While most people won’t have trouble with their wisdom teeth, these teeth are often removed during oral surgery to prevent more serious issues like an abscess. These teeth usually start to surface in a person’s late teen years and into their early 20s. Many times, they become impacted as they begin to emerge, growing sideways into the neighboring teeth or angled forward. Partially erupted teeth may present other issues as these teeth are difficult to care for and clean. Extractions are ordinarily handled by an oral surgeon on an outpatient basis. Most tooth extractions are part of a preventative measure to safeguard against changes in the alignment of the teeth during orthodontics or more severe difficulties.
- Dry sockets: While dry sockets will generally heal on their own, be sure to consult your oral surgeon to expedite the healing process, and to ensure there is no risk of infection.
- Nerve injury: Nerve injuries are mostly temporary, but should never be overlooked.
- Damage to prior dental work: If your surgery has maligned any previous dental work, immediately contact your dentist.
- Damage to surrounding areas: Though rare, an injury may happen around the sinus cavity or jaw. Any injury should be treated as a dental emergency.
- Impacted teeth
- Prevention of malocclusion
- Cysts, tumors or abscesses
- Partial eruption leading to an operculum
Types of Oral Surgery
Oral surgery is most often performed when the patient is young because the tooth roots have not yet set in the jawbone. After the teeth are anchored, extraction has been proven to be more difficult and requires longer recovery time.
While performing a simple extraction, the dentist or oral surgeon will apply a local anesthetic. Doing so will numb the area but will not render the patient unconscious. The target tooth will then be uplifted using an elevator and then removed from the patient’s mouth with forceps. The performing dentist will perform this process gently so as not to break the tooth during extraction. This type of removal is performed for those patients whose teeth have erupted already.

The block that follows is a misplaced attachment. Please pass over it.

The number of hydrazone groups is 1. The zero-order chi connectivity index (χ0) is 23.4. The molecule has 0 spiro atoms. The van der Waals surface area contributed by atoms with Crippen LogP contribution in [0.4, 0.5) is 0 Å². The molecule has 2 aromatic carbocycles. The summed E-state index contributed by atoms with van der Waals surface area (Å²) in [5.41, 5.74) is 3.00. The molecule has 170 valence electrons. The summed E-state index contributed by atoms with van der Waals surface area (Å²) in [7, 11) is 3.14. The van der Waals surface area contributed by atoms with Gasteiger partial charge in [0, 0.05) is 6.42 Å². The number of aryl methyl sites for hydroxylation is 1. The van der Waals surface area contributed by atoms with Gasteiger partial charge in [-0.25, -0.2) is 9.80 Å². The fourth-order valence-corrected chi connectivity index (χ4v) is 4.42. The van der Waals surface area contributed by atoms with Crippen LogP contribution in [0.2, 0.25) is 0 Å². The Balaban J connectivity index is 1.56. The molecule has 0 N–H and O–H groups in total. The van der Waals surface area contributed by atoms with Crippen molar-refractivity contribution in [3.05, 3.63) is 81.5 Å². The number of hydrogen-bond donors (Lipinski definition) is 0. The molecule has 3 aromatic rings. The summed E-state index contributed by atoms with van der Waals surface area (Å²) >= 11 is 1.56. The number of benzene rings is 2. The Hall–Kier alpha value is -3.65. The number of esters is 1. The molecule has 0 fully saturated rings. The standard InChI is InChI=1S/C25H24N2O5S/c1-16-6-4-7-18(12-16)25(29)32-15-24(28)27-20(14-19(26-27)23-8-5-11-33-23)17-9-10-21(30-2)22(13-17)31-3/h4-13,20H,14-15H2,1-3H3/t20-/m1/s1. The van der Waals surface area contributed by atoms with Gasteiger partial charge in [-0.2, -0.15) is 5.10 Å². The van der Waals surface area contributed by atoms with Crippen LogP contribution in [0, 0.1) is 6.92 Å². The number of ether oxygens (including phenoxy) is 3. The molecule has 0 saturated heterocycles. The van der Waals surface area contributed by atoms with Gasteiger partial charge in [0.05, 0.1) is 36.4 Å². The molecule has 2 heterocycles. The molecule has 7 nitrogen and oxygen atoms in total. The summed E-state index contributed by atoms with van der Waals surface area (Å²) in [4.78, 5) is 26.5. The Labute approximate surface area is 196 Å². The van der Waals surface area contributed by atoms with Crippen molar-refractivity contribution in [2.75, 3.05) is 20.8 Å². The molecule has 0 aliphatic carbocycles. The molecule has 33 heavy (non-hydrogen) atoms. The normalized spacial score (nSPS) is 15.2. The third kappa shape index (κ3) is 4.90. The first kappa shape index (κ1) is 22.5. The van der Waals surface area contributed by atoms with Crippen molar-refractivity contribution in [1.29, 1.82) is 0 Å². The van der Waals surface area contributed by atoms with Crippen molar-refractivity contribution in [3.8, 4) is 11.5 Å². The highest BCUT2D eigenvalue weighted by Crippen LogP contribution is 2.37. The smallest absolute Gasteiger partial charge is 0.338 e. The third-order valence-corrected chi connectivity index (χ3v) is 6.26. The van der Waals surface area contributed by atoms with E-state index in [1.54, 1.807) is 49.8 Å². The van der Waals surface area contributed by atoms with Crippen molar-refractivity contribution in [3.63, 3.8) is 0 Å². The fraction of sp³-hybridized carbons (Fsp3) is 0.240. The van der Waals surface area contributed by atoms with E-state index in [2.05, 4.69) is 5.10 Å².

The dentist may supply an IV anesthetic, which will help the patient to be relaxed yet remain conscious. The oral surgeon will then make a surgical incision to expedite the tooth extraction. Often, the tooth will be sectioned to handle the extraction. This type of surgery is performed for those patients whose teeth have not yet erupted or who have additional issues like large or curved roots.
Your encounter with oral surgery will vary based on how complex the extraction performed is.
- All oral surgeries will begin with a free consult, where you will be made aware of any current or potential future issues with your teeth.
- Despite the type of anesthetic used, you will encounter numbing, and maybe even difficulty chewing or talking after your procedure.
- Rehab time varies based on what type of procedure was used. A surgical tooth extraction requires more time to heal.
- Inflammation is generally more significant after surgery, so you may be provided with instructions for managing your pain and swelling.
- The dentist will provide you with a list of foods to avoid and instructions regarding how to care for your wounds.
- Contusing about the face or oozing blood coming from the wound is common and will go away within a few days.
- The dentist may or may not use stitches to close the incision. Some stitches will dissolve on their own, while others require a follow-up visit to remove.
- You will also be instructed to avoid smoking following surgery. You should avoid activities that may loosen the blood clots, such as drinking through a straw or rinsing your mouth out.